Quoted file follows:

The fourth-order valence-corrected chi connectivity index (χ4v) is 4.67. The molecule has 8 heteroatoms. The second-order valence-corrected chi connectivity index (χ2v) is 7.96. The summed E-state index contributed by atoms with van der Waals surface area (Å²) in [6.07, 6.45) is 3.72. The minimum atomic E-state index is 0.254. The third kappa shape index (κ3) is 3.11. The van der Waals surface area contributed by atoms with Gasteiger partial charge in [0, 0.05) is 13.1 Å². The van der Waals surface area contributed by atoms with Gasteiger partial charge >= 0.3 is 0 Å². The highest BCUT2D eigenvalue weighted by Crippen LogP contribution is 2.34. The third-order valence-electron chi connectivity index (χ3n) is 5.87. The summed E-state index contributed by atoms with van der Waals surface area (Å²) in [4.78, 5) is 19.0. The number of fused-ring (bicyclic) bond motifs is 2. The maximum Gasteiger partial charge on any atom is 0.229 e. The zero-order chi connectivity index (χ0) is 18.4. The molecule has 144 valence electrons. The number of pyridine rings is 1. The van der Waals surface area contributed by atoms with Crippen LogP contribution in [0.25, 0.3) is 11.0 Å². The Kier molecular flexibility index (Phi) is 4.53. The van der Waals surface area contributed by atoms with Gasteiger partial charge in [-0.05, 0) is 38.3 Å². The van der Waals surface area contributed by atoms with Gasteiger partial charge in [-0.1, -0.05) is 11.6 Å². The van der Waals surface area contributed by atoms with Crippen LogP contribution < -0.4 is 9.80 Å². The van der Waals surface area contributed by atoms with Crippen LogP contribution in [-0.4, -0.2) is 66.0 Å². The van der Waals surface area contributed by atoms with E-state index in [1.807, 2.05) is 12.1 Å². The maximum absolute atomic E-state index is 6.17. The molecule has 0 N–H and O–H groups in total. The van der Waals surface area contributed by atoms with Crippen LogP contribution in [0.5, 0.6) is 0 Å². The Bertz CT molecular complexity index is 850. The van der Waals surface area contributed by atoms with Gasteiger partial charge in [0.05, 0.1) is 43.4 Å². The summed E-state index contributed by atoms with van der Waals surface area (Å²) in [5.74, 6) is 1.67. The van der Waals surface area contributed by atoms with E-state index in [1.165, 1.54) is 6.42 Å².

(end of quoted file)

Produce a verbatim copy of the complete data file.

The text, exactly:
The fourth-order valence-corrected chi connectivity index (χ4v) is 4.67. The molecule has 8 heteroatoms. The second-order valence-corrected chi connectivity index (χ2v) is 7.96. The summed E-state index contributed by atoms with van der Waals surface area (Å²) in [6.07, 6.45) is 3.72. The minimum atomic E-state index is 0.254. The third kappa shape index (κ3) is 3.11. The van der Waals surface area contributed by atoms with Gasteiger partial charge in [0, 0.05) is 13.1 Å². The van der Waals surface area contributed by atoms with Gasteiger partial charge >= 0.3 is 0 Å². The highest BCUT2D eigenvalue weighted by Crippen LogP contribution is 2.34. The third-order valence-electron chi connectivity index (χ3n) is 5.87. The summed E-state index contributed by atoms with van der Waals surface area (Å²) in [4.78, 5) is 19.0. The number of fused-ring (bicyclic) bond motifs is 2. The maximum Gasteiger partial charge on any atom is 0.229 e. The zero-order chi connectivity index (χ0) is 18.4. The molecule has 144 valence electrons. The number of pyridine rings is 1. The van der Waals surface area contributed by atoms with Crippen LogP contribution in [0.25, 0.3) is 11.0 Å². The Kier molecular flexibility index (Phi) is 4.53. The van der Waals surface area contributed by atoms with Gasteiger partial charge in [-0.05, 0) is 38.3 Å². The van der Waals surface area contributed by atoms with Gasteiger partial charge in [-0.1, -0.05) is 11.6 Å². The van der Waals surface area contributed by atoms with Crippen LogP contribution < -0.4 is 9.80 Å². The van der Waals surface area contributed by atoms with Crippen LogP contribution in [-0.4, -0.2) is 66.0 Å². The van der Waals surface area contributed by atoms with E-state index in [1.807, 2.05) is 12.1 Å². The maximum absolute atomic E-state index is 6.17. The molecule has 0 N–H and O–H groups in total. The van der Waals surface area contributed by atoms with Crippen LogP contribution in [0.5, 0.6) is 0 Å². The Bertz CT molecular complexity index is 850. The van der Waals surface area contributed by atoms with Gasteiger partial charge in [0.05, 0.1) is 43.4 Å². The summed E-state index contributed by atoms with van der Waals surface area (Å²) in [5.74, 6) is 1.67. The van der Waals surface area contributed by atoms with E-state index in [1.165, 1.54) is 6.42 Å².